The New York Timesdiscovers Ted Cruz. It’s generally a solid piece, though I do want to quibble with one part, even though it’s an opposition citation: “Mr. Dewhurst’s aides say that unlike Mr. Rubio, Mr. Cruz has been unable to translate the national attention into big increases in fund-raising and polls. While Mr. Cruz has raised $2.8 million to Mr. Dewhurst’s $2.64 million, Mr. Dewhurst has been in the race only since July.” Two points: 1.) Cruz is actually ahead of where Marco Rubio was in at this stage of the 2009-2010 election cycle, and 2.) Cruz’s National Review cover appearance (the most important part of that national attention) was just hitting newsstands at the very end of the Q3 fundraising period, so I wouldn’t expect to see any real fundraising bump until the Q4 numbers are released in January.
The Texas Tribune talks about David Dewhurst’s Ivory Tower strategy, which he seems to have gone back to. Dewhurst had this to say in his defense: “I’m not conservative enough, some say. They don’t know me. When they get to know me, they’ll know I am.” With all due respect, Lt. Governor, you’ve been in your current office since January of 2003, and many complaints come from conservatives in Texas. The problem is not lack of familiarity.
He also continues to garner hit pieces from the keyboard of The Dallas Morning News‘s Robert T. Garrett, who wonders at length why Cruz actually wants to be a conservative and dares to call out the Republican Senate leadership, rather than being one of those get-along-to-go-along Republicans DSM and other MSM outlets favor. Garrett asks several myopic questions, one of which I’ll actually answer for him: “Won’t opponents David Dewhurst and Tom Leppert say he’s undermining his effectiveness for Texas?” No, because whatever their other flaws, Leppert and Dewhurst both realize they’re trying to win the approval of Republican voters, not Dallas Morning News reporters. These days, approval from those two groups bear an obviously inverse relationship…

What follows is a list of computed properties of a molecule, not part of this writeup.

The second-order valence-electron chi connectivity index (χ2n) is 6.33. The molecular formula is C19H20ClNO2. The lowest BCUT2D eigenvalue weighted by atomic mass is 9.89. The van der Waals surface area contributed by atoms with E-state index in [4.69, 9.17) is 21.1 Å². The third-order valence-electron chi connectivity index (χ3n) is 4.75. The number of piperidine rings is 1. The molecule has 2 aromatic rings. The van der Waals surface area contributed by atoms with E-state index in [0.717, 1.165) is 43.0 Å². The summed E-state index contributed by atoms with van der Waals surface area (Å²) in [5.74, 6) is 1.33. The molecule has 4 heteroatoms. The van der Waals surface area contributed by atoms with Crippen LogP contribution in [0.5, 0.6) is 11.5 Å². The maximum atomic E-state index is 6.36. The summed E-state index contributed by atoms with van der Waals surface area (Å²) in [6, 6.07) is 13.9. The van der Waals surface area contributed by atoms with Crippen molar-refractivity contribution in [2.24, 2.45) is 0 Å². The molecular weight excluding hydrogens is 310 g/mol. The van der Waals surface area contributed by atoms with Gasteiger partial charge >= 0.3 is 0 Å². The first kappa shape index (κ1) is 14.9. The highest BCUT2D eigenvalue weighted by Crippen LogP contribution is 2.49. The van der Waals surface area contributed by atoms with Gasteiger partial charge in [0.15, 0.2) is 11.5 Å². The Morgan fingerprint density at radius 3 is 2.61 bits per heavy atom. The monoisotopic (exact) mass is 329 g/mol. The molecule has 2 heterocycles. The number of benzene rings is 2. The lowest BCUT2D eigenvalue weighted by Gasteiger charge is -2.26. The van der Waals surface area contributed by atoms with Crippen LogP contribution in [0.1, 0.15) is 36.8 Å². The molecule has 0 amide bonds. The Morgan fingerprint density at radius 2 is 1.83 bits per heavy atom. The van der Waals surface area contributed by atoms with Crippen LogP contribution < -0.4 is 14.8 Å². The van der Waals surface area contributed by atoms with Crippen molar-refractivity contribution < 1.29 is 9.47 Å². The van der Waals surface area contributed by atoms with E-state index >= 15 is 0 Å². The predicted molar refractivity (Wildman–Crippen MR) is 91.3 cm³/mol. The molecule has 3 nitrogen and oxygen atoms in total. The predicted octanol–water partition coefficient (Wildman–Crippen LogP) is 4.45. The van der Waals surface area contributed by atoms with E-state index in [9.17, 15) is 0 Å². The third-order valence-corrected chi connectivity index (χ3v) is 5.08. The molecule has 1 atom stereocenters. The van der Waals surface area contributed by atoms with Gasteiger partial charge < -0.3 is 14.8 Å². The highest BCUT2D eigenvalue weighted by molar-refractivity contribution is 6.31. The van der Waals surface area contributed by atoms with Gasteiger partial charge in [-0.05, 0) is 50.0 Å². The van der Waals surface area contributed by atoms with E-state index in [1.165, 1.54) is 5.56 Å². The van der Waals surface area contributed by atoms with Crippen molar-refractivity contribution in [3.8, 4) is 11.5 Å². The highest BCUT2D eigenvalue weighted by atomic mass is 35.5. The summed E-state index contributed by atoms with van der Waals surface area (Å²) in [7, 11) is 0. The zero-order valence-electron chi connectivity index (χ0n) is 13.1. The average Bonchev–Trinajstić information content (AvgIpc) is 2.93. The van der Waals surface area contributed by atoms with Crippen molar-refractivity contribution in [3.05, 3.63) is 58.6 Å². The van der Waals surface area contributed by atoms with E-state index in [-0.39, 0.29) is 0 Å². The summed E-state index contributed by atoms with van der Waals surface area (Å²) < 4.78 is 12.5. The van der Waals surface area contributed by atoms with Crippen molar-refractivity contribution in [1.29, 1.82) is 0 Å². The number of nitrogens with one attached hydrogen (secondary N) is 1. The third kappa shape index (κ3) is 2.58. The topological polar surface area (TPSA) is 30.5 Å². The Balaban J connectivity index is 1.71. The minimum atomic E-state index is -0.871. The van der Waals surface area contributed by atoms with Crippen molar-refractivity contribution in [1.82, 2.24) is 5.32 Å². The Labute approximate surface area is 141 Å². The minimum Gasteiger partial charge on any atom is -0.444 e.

The Southern Political Report offers up a hefty does of Consensus Opinion on the race. If I had more time, I’d like to dissect the “People With Hispanic Surnames Can’t Win Statewide Republican Races” myth, which is based on precisely one data point: Victor Carrillo’s loss to David Porter in the 2010 Railroad Commissioner race. Even that same year, Eva Guzman beat Rose Vela for Supreme Court place 9. Moreover, it ignores the fact that Carrillo himself beat out the very-anglo-named Robert Butler in 2004. Carrillo lost in 2010 because he ran a very lackluster campaign and because Porter’s answers to the League of Woman Voters survey seemed more conservative, especially given the politically correct nods Carrillo gave to environmentalism and alternative energy in his answers, which was the deciding factor for me personally. However, I do get the impression that one factor did unfairly impact Carrillo’s campaign: the unpopularity of Rick Perry’s Trans-Texas Corridor proposal, which, even though the improperly named Railroad Commission had jack all to do with, probably did marginally hurt his candidacy because he was the incumbent.
Cruz has another low-budget animation aimed at Dewhurst. I don’t think it’s as effective as the Chupacabra spot, but I think these cheap Internet animations are very cost effective for building awareness.
No Ricardo Sanchez news this week, but he’s probably still recovering from his house fire, so I’ll give him some slack this time around.